Finding and Hiring the Right People
For those who have spent a portion of their careers in a large organization, they had expert assistance when it came to hiring new employees. That assistance may have come from a Human Resources staff who helped to locate prospective employees and then assisted with the initial screening. For many of us, our careers transitioned to either smaller businesses or nonprofits, where that assistance does not exist. That being said, we need some basic principles to guide us through the hiring process.
Jim Collins in his book Good to Great equates hiring to getting the right people on the bus. In developing an organization, he explains that, “a great vision without great people is irrelevant”. A growth plan without people is doomed to failure.
What We Want and What We Get
As a small to medium size business leader, ask yourself what makes for a good employee who can help you grow in both income and service. The basics are:
- You want someone who will come to work on time very day. What is the value of the most talented employee who doesn’t show up?
- You want someone who can work well with others in the company. Do you want to be the one who must arbitrate every dispute or do you need the distractions caused by continuous conflict?
- You want someone who is a continuous learner. Beware of someone who already has all the answers. They may not be the right answers for you.
We are sure you can add to his list of basics, but we mostly look for someone who has a specific area of experience. It is true that specific technical skills are important, but the application of those skills is critical.
Thomas Friedman in his book, The World is Flat, emphasizes the fact that organizations live in an ever changing environment. He uses a formula to define some of the attributes one should consider in selecting the next member of the team.
- IQ= The Intelligence Quotient- the most common measure of cognitive skill. How smart is the person?
- CQ= The Curiosity Quotient- does the person what to learn new things and obtain new knowledge?
- PQ= The Passion Quotient- does that person have an interest and passion for the work to be done or are they just there for the paycheck?
The Job Specification (KSAO)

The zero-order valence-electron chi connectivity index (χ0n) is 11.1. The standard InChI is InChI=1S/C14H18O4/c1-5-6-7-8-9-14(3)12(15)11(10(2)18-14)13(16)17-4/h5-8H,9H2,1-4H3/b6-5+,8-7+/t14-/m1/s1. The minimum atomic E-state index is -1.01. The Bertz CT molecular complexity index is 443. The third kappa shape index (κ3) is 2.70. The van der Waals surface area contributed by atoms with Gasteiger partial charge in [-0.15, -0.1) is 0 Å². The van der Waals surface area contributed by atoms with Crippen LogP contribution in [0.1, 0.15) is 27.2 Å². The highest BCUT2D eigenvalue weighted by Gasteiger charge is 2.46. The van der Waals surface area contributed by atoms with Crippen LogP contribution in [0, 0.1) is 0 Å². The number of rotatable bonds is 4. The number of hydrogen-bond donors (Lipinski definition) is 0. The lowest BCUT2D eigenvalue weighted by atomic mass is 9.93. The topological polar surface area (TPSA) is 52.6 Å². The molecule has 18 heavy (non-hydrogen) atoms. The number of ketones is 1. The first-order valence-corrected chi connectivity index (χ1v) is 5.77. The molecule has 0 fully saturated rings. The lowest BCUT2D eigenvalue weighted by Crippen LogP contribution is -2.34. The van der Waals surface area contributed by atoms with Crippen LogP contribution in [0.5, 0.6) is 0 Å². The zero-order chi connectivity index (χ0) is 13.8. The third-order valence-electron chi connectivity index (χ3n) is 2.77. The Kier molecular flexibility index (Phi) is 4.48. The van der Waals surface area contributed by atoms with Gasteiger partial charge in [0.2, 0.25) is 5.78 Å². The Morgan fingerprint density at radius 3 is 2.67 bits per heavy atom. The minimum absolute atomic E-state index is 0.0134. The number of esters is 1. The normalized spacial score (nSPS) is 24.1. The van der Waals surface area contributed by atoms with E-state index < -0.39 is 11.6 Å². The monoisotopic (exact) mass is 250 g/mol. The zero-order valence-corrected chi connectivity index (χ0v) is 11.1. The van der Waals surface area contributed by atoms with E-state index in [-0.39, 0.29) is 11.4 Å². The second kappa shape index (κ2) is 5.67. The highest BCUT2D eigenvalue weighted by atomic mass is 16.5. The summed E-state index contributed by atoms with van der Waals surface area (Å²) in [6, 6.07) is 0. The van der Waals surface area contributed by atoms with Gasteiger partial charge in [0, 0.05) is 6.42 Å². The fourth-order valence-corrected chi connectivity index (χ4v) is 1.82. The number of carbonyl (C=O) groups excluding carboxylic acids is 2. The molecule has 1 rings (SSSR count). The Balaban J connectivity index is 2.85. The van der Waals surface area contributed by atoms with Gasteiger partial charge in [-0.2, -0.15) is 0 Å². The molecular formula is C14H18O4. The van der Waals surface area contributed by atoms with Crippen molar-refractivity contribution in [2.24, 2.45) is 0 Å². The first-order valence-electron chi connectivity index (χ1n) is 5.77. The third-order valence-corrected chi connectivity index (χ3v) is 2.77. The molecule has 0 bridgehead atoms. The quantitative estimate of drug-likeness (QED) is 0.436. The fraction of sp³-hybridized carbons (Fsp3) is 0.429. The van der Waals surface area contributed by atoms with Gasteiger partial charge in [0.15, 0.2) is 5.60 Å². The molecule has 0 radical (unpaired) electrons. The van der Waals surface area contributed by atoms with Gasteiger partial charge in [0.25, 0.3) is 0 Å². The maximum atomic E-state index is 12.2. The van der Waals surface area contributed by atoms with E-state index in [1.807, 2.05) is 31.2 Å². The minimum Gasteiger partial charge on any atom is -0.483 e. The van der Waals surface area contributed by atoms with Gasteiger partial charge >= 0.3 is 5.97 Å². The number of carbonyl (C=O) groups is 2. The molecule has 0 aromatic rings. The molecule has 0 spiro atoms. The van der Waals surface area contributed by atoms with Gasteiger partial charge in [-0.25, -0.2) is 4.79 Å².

The rush to fill a needed position can apply the type of pressure that will lead to a bad decision. By writing down the attitudes of the person you want to hire, it will provide a double check on your decision to select a given candidate. The four components of a Job Specification are:
- Knowledge- What level of education or experience is required? For example; they must be a high school graduate and 5 years of successful experience in the business?
- Skills- Does the candidate have computer skills or an understanding of sales?
- Abilities- Must the candidate be able to work independently of direct supervision or work well with customers?
- Other- These are attribute that see are specific to the position, such as have a driver’s license or have no fear of heights
This written tool needs to be developed before the selection process begins, but might be revised as a result of knowledge gained during the interviewing process. Everyone should be judged by the same set of criteria, KSAO.
Today the want ad in the newspaper has been replaced by multiple internet sites such a Career Builder, Crag’s List, Monster and Indeed. Feedback from our clients vary as to which works best for them. It may be random depending on your location and the position you wish to fill.
We recommend that you always be looking. You may not be able to hire today, but the need is sure to arise in the future. Build a network and stay in touch.
We all could do a better job when interviewing potential employees. Let’s consider these suggestions:
- Shut up- We may tend to dominate the conversation about ourselves and the position you which to fill. It’s not about you. It’s about them.
- Don’t Forget the Job Specification (KSAO) – Let it be your starting point. Review it before the interview.
- Ask for References- Expect that any reference you are given has been coached to provide a positive response. In most cases, references will not provide negative information.
- Ask Open Ended Questions- A close ended question can be answered with a single word answer such as yes, no, good, etc. Remember you want to spur on the conversation. A close ended question will limit the discussion. An open end questions allows for a follow-up question which keeps the conversation going. For example, question “What did you not like about your last job.” Answer “The boss was always on my back.” Open-ended question “Tell me more about that?” You may be surprised what you hear next.
- Beware of the “Halo Effect”- Although we believe that we have great objectivity in making decisions, in fact we all are subject to prejudice. Someone who graduated from the same school you attended might be more acceptable then someone who did not. Someone who is young might be considered more energetic and more suited for hard work. Both of these are examples of the “Halo Effect”